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This is from the UPenn prelim questions.

We have the following series

$f(x) = \sum_{n=1}^{\infty} \frac{nx^n}{1-x^n}$

It's easy to show that the series converges for all x in the interval (-1, 1) The hard part (At least for me) was to show that for x in [0, 1), we have the following inequality:

$(1-x)^2 f(x) \geq x$

I tried the following: when $x=0, (1-x)^2 f(x) = 0$, and $x=0$, and see how the value of the derivative of $(1-x)^2 f(x)$ compares with 1 (which is the derivative of $x$), for $ 0 < x < 1$, then if that derivative is greater than or equal to $1$ for $0 < x < 1$, we're done, but the expression got way too messy while I was doing it, and I was really getting nowhere with it (in retrospect, it doesn't even look like a right method to do it).

Could someone help me with this? Any hints would be greatly appreciated.

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I'm done editing my answer I think. Hard to keep things neat and correct on a phone for me sometimes :) – snulty Aug 26 '14 at 7:31
up vote 1 down vote accepted

$f (x)=\sum \limits_{n=1}^\infty \frac {nx^n}{1-x^n} $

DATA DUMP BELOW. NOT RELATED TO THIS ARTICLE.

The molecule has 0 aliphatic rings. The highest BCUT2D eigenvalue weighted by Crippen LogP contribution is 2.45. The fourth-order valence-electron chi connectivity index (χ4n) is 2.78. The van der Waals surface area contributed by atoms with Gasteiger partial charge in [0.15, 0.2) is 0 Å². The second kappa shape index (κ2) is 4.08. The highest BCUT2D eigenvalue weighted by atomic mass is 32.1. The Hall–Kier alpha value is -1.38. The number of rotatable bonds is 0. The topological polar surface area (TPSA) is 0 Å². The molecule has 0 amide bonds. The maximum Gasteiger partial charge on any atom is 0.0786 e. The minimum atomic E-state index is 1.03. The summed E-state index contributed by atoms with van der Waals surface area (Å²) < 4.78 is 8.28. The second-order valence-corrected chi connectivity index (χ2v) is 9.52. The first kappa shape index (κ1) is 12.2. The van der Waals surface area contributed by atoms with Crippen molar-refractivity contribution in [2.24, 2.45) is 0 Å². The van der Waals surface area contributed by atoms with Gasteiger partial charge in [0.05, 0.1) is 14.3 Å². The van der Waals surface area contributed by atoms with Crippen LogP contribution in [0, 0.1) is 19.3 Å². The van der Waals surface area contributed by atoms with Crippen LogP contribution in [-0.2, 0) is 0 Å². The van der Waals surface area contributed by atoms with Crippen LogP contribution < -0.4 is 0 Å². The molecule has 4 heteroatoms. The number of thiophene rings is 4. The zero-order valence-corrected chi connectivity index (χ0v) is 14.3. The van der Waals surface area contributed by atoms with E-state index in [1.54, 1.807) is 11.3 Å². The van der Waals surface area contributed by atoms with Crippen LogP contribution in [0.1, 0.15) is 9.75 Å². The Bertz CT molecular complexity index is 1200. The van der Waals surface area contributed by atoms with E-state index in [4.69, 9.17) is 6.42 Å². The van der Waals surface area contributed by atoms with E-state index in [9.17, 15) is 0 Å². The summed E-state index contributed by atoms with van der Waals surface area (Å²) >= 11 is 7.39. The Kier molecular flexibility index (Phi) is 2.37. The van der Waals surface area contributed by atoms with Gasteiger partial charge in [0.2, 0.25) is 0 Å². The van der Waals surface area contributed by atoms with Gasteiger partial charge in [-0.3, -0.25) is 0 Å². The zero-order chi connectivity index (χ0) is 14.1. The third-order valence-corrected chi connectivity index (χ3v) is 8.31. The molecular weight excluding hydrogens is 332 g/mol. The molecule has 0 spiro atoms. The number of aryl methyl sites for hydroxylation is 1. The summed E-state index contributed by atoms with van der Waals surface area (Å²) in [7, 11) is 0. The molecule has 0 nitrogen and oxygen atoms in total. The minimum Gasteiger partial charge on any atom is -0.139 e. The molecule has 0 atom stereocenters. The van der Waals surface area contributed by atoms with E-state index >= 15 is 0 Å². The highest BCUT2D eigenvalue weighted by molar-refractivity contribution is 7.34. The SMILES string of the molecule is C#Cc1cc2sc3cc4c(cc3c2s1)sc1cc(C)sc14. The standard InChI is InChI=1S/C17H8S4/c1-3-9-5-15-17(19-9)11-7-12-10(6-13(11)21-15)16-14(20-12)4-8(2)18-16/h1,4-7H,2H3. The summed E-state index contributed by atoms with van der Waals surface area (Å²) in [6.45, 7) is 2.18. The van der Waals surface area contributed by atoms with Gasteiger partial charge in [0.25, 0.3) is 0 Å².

$(1-x)^2f(x)= \sum \limits_{n=1}^\infty \frac {n\cdot (1-x)\cdot x^n}{1+x+x^2+\ldots +x^{n-1} } $

Now consider each term recalling $x$ is non negative and the bottom line is maximal at one locally.

$ \frac {n\cdot (1-x)\cdot x^n}{1+x+x^2+\ldots +x^{n-1}} \geq \frac{n\cdot (1-x)\cdot x^n}{n} =x^n-x^{n+1}$.

Considering the series again we see it's telescoping so $(1-x)^2 f (x) \geq x$.

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$(1-x^2)f(x) \ge x$ means $f(x) - \frac{x}{1-x^2} \ge 0$

Now, $f(x) - \frac{x}{1-x^2} = \frac{x}{1-x} + \frac{2x^2}{1-x^2} - \frac{x}{1-x^2} + \cdot\cdot\cdot \ge \frac{x+x^2 + 2x^2 - x}{1-x^2} = 3\frac{x^2}{1-x^2} \ge 0$

I hope I didn't miss anything.

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thanks for the reply, but the question is about showing $(1-x)^2f(x) \geq x$, not $(1-x^2)f(x) \geq x$. – user98235 Mar 12 '14 at 7:36
Sorry, misread the question. Please disregard. – user58697 Mar 12 '14 at 7:53

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